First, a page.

The Korea Herald


NK’s late-night messages strategically aimed at US: experts

By Jung Min-kyung

Published : Feb. 6, 2018 - 16:25

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North Korea’s release of key notifications around midnight -- including a notification on its participation in the PyeongChang Winter Olympics -- is calculated to ensure the US receives its messages, South Korean experts say.

North Korean leader Kim Jong-un (Yonhap) North Korean leader Kim Jong-un (Yonhap)

As of Tuesday, North Korea had sent three messages within that timeframe, with the latest on late Sunday night announcing the North’s ceremonial head of state Kim Yong-nam’s visit to the Winter Games. The notifications last month were about canceling an advance team’s visit to the South and a joint event that was to have taken place at the North’s resort on Kumgangsan.

“When making key announcements, North Korea almost always takes the Washington time zone into consideration,” Koh Yu-hwan, a North Korea expert at Dongguk University, told The Korea Herald, underlining that it is all part of the North’s carefully planned strategy.

Koh mentioned the North’s decision to launch an intercontinental ballistic missile on July 4 last year as a sign that Pyongyang considers the US time zone or events in making major decisions. North Korean leader Kim Jong-un had taunted the US, saying the launch was a Fourth of July “gift” to President Donald Trump on the country’s Independence Day.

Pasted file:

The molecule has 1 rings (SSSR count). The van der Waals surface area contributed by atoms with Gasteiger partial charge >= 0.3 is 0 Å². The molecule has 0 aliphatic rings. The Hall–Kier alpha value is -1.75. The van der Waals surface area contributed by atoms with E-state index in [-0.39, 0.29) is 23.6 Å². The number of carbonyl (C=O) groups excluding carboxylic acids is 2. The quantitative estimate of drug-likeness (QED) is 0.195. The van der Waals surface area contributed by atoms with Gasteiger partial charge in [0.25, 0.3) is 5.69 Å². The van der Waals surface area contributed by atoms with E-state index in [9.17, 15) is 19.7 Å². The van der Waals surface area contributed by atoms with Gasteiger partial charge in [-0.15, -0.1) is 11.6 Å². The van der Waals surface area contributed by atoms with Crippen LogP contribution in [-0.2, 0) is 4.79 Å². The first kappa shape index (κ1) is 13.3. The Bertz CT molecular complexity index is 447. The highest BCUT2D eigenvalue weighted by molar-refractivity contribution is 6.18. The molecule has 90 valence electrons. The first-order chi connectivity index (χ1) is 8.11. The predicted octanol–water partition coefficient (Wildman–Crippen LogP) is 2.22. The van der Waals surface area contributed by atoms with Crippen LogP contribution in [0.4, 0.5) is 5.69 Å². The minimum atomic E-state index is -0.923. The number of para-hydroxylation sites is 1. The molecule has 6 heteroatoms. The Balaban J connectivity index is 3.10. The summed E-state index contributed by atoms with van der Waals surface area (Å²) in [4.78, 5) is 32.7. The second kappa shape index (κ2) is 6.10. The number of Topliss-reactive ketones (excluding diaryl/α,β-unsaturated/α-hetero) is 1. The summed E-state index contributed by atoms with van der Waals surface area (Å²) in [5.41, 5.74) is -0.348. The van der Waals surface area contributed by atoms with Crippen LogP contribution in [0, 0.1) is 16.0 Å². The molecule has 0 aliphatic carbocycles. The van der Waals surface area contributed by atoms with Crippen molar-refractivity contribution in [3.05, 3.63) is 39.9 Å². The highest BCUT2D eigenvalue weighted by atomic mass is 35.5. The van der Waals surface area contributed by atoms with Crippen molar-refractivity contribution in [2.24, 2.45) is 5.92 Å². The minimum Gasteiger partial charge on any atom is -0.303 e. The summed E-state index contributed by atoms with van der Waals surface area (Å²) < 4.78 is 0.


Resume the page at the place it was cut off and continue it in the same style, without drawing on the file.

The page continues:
“Pyongyang also knows the general cycle of the South Korean and US media and has been making announcements usually on Sunday (to make headlines) in Monday editions of newspapers in both nations,” added Koh.

But the Seoul-based expert also added that North Korea’s decision-making process usually wraps up at night due to its political system and structure, in which its leader Kim Jong-un makes the final decision.

Kim has showed a pattern of finalizing such decisions at the end of the day, according to Koh.

Another expert said that such announcements are aimed at throwing the South Korean government off guard and eliminating chances of in-depth discussions on key matters between Seoul and Washington.

“With the fast-approaching PyeongChang Olympics, Seoul will have to make decisions linked to the North’s participation in the games as quickly as possible, and North Korea is making such late-night announcements to exploit the current situation,” said Choi Kang, vice president of research at the Seoul-based think tank Asan Institute for Policy Studies

Seoul recently made a late-night announcement saying it has decided to greenlight a North Korean ferry carrying the North’s 140-member Samjiyon art troupe to enter its waters.

South Korea’s unilateral sanctions ban North Korean vessels from calling on South Korean ports, but Seoul made a special exemption for an Olympic overture.

The US has been ramping up its pressure campaign against North Korea, but has agreed to support the South in bringing the North to the Olympics.

“The problem is (matters related to sanctions are very sensitive at the moment) and due to the lack of time to inform the US of the specifics, it’s becoming more of a notification than a proper discussion between Seoul and Washington. However, the common goal is to bring the North to the dialogue table and both sides (Seoul and Washington) understand bringing North Korea to PyeongChang is important,” Choi said.

By Jung Min-kyung (